✅ An effort to understand others' thought process (where they are coming from)
          ✅ Mindfulness of potential misunderstandings that may arise
          ✅ Assumption that others are not deliberately trying to be harmful

      • It's important to note: When dealing with sensitive issues that go against the dominant worldview (e.g., "commonly accepted ideas"), others will likely not have all of the knowledge they need to come to a complete understanding of the issue. We should not attack seemingly-well-intentioned people for this, and instead work toward coming to a mutual understanding when possible.
      • Even when bad faith is evident, do not attack others or lose your cool. If help is needed, reach out to the mod team.

    2. Engage in constructive conflict
      • Conflict is necessary for growth. It can be uncomfortable, but it also fuels change. There is constructive and destructive conflict. We can only engage in constructive conflict when all parties engage in good-faith discussions.
        • Destructive conflict looks like:
          ❌ An effort to win at any cost
          ❌ Treating questions or criticisms as personal attacks
          ❌ Mocking or ridiculing others
          ❌ Ignoring, dismissing, mocking or ridiculing others' ideas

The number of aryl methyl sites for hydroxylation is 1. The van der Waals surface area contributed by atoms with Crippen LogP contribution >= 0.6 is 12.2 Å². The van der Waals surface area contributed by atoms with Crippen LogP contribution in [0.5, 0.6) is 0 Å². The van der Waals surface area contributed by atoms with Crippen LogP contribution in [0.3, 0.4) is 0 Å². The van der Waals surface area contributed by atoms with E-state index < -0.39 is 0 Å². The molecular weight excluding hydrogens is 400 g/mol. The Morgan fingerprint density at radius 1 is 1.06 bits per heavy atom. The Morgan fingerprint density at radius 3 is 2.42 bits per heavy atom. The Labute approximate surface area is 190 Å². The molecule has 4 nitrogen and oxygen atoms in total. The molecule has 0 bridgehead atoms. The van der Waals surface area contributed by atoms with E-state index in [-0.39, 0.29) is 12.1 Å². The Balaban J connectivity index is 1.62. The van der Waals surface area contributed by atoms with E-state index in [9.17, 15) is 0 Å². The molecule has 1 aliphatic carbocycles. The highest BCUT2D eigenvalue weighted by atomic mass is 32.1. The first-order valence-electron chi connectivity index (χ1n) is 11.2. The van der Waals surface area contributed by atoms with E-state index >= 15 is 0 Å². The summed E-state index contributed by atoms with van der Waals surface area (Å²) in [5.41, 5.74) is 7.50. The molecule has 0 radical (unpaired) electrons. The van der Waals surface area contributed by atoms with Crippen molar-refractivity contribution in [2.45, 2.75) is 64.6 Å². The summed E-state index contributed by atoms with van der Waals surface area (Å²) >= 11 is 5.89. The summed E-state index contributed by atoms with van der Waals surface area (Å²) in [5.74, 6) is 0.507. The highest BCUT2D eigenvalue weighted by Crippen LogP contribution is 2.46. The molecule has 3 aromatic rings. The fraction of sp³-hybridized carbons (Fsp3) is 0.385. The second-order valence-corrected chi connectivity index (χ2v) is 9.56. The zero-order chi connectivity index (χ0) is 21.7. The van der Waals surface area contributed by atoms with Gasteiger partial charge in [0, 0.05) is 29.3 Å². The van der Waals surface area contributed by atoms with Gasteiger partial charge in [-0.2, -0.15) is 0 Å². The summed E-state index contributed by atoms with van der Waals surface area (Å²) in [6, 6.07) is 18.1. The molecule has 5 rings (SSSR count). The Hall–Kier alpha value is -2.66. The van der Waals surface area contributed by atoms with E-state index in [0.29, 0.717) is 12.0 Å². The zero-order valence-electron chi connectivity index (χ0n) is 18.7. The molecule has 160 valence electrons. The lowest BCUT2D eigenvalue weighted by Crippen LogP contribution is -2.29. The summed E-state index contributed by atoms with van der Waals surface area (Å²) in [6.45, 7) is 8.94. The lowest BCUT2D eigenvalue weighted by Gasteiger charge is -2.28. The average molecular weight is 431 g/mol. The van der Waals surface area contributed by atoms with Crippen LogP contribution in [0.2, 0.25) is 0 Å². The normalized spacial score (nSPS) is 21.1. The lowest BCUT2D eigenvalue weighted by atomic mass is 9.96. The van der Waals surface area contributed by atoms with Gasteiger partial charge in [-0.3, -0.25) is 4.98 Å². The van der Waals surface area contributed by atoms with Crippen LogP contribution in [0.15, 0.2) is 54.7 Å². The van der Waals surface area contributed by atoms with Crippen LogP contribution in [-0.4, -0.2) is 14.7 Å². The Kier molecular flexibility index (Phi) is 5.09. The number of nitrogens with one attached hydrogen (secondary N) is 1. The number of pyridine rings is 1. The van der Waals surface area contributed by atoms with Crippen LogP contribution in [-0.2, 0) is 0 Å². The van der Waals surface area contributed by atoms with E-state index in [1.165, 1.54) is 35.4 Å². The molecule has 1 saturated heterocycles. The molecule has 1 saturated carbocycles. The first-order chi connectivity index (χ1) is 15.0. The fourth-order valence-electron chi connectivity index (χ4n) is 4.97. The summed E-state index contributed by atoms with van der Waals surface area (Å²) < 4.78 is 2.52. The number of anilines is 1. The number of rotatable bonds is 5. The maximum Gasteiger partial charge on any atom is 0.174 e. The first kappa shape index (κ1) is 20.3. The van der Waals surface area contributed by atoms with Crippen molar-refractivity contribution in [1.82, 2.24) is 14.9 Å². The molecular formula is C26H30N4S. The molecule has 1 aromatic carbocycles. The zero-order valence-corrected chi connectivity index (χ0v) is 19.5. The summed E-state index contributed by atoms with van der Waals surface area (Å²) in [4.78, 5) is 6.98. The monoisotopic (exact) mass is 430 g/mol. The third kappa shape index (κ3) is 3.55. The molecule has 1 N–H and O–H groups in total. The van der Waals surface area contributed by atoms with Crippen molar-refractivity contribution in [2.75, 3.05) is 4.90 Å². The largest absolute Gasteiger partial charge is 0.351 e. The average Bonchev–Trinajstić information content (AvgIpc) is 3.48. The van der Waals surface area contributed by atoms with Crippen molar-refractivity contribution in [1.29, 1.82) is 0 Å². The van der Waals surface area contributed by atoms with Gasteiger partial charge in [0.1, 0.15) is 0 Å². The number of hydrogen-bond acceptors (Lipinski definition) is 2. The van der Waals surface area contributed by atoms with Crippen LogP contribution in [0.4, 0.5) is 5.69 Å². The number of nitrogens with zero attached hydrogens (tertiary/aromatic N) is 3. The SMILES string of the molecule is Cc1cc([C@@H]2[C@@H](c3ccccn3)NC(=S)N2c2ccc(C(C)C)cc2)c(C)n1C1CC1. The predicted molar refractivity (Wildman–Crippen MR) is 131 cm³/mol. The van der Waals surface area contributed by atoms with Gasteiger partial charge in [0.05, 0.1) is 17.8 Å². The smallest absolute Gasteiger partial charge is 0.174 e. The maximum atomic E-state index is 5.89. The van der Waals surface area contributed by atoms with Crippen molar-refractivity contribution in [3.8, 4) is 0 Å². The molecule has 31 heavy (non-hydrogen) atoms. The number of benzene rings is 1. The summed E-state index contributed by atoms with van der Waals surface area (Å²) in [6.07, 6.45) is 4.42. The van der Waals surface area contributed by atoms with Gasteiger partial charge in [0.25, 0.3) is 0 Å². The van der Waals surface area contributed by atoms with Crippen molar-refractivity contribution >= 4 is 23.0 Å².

• Constructive conflict looks like:
          ✅ People interested in coming to a mutual and, ultimately, better understanding
          ✅ Listening closely to others' viewpoints
          ✅ Openness to reconsidering your own perspective
          - Reconsidering your perspective doesn't necessarily mean reconsidering your position. Perspective is how you view something, and perspective is always clearest when we analyze all parts of a situation.

      • We should approach conflict as a dialogue instead of a debate.
        • What is the difference between a debate and a dialogue?
          • A debate is oppositional: two or more sides oppose each other and attempt to prove each other wrong.
          • A dialogue is collaborative: two or more sides work together toward common understanding.
        • If it becomes apparent that constructive conflict is not possible, the best thing to do is to disengage.

    3. Be mindful of participating in a shared, public space
      • Community space is shared with other people.
      • We should not speak over, interrupt or interject a conversation with unreasonably off-topic comments.
      • We should not make our own voices louder than others, being careful not to take up more than our own share of space.

    Manifesto for a New Web

    This is a set of three core commitments derived from the practical experiences of the Yesterweb staff after two years of community organization. They concentrate what we have learned and how we operate into a general template that can be applied to any community at a foundational level. We propose these commitments as the basis of unity for those individuals or groups who wish to move in the same direction, while allowing a diversity of focus, interests, and missions. They are neither rules nor guidelines: they are expectations that are upheld by all participants, to the best of their ability, who believe in building a new culture for the web.

    1. The commitment to social responsibility and partisanship: